Many children in PK-12 schools are marginalized and this doesn’t stop in college.

Also, my entire life has been focused on treating every single person with respect and dignity, caring for each and understanding their needs. This means being present for each person. This has transferred over to my focus of teaching at Pitt which centers around social justice and equity. More than anything, I want to impact my students by teaching them about the structures and systems of the education in the U.S. and how it has not served many black and brown children for hundreds of years. We have important conversations in each class of how to address these truths head on, discuss them and understand how each of us can make a better world for children with our teaching.

What injustices or inequalities do you see within the walls of your own school? What changes can you make to shift the field towards equity and justice?

As I mentioned above the area of equity and justice is at the forefront of what I teach and the mission and vision of the School of Education at the University of Pittsburgh. I’ve seen injustices in my own education. As a white woman, I’ve not experienced direct racism based on my own race, however I’ve been aware of injustices that have happened to some of my black and brown friends.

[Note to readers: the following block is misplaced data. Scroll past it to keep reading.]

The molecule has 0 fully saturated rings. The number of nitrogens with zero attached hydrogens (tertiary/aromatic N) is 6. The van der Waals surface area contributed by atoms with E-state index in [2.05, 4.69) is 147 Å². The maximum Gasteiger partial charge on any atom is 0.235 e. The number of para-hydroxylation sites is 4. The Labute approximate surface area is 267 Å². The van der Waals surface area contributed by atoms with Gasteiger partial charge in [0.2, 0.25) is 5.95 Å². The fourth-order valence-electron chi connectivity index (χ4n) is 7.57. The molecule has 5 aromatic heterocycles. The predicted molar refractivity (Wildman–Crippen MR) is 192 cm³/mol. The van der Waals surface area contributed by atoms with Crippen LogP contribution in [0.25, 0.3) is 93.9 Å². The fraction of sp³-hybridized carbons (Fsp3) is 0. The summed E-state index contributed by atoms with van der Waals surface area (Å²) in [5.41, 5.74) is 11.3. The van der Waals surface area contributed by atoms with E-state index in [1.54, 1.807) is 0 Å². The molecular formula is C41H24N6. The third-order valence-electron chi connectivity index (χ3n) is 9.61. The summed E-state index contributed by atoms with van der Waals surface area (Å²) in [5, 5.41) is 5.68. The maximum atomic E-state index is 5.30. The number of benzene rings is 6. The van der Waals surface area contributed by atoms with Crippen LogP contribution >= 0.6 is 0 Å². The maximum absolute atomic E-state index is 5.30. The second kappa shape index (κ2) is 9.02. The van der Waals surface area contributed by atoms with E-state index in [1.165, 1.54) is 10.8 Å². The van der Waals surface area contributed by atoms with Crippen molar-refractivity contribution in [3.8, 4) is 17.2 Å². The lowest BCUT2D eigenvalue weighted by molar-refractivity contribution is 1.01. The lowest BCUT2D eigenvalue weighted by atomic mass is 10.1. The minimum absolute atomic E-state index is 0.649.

I am in the last decade of my career. I say “decade” since that will cover the span of time that I will no doubt continue to teach! The most important experience for me and my career was the hiring of Dean Valerie Kinloch. The transformation of the School of Education at Pitt has been absolutely amazing. I remember hearing her speak during her first year and thinking, “this is what I needed to want to remain in the field and to remain at Pitt!” So, I am happy to say, that the changes that I can make are a part of the changes that we are being led to make under Dean Kinloch at Pitt. The PittEd Justice Collective was formed this past summer and our Center for Urban Education continues to play a big role in the city and across the country. Pittsburgh needed these transformative moments, for education, the university and the entire city!!

One day what do you hope for?

I hope for the continuation of the positive movements that have occurred over these past years to bring understanding and truth to people. Young people remind me of when I was growing up in the 60s and 70s. Students often ask why they were never taught much of what I teach about history and its effect on education in this country. I hope that all of our PK-12 schools can alter their teaching of history and begin to teach the truth about slavery, colonization of indigenous peoples, immigration and racism. If we can teach this honestly and openly in schools our children will grow up understanding the trauma that has been placed on many of our people. This can help to break down unjust structures and systems that continue to create inequities and injustices.